The German conductor died today at the age of eighty-eight.
His finest moment at the New York Philharmonic was, by general consensus, his performance of Brahms's German Requiem in the wake of the destruction of the World Trade Center in 2001. I wrote this in The New Yorker:
During the Second World War, Wallace Stevens asked, quoting Shakespeare, "How with this rage shall beauty hold a plea?" How, in other words, can artists respond to news that exceeds their most extravagant nightmares? Stevens answered that poets "help us to live our lives," and the best they have to give is a certain quality of nobility, which he defined as "a violence from within that protects us from a violence without." That phrase captures the phenomenal power of the Philharmonic's German Requiem, which also involved Thomas Hampson, Heidi Grant Murphy, the New York Choral Artists, and the American Boychoir, all under the direction of Kurt Masur. This was no refuge of melancholy, no place of sorrow and self-pity. You were aware at all times of the life force in the music—its steady drones and syncopated pulses, its bursts of anger, its consoling warmth.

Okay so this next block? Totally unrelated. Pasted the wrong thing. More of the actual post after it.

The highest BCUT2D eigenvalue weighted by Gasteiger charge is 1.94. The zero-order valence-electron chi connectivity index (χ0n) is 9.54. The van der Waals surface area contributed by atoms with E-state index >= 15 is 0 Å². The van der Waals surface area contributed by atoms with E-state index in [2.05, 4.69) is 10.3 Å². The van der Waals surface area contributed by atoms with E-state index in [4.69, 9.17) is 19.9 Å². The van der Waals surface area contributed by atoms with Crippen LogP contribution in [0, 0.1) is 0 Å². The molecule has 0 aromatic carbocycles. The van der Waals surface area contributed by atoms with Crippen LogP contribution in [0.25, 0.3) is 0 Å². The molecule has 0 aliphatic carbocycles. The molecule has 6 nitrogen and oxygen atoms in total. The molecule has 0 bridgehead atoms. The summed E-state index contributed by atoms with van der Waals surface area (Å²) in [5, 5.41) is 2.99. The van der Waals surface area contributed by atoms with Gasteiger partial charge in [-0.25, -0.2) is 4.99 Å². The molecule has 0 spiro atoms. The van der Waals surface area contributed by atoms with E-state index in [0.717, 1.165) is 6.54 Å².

Brahms's Requiem is German in the same sense that Luther's Bible is German: it was intended not for the élite but for the masses, and it was dedicated chiefly to the living. In the opening movement, "Blessed are they that mourn," there was a sense that the chorus was singing as much for itself as for the audience. Hampson sang magnificently, with a welcome lack of pretense. Masur, who is beginning his final season with the orchestra, chose tempos so unerringly natural that he almost removed himself from the picture. Before the performance started, he stood with the immobility of an honor guard, declining to acknowledge the audience. He was, in that moment, absolutely noble.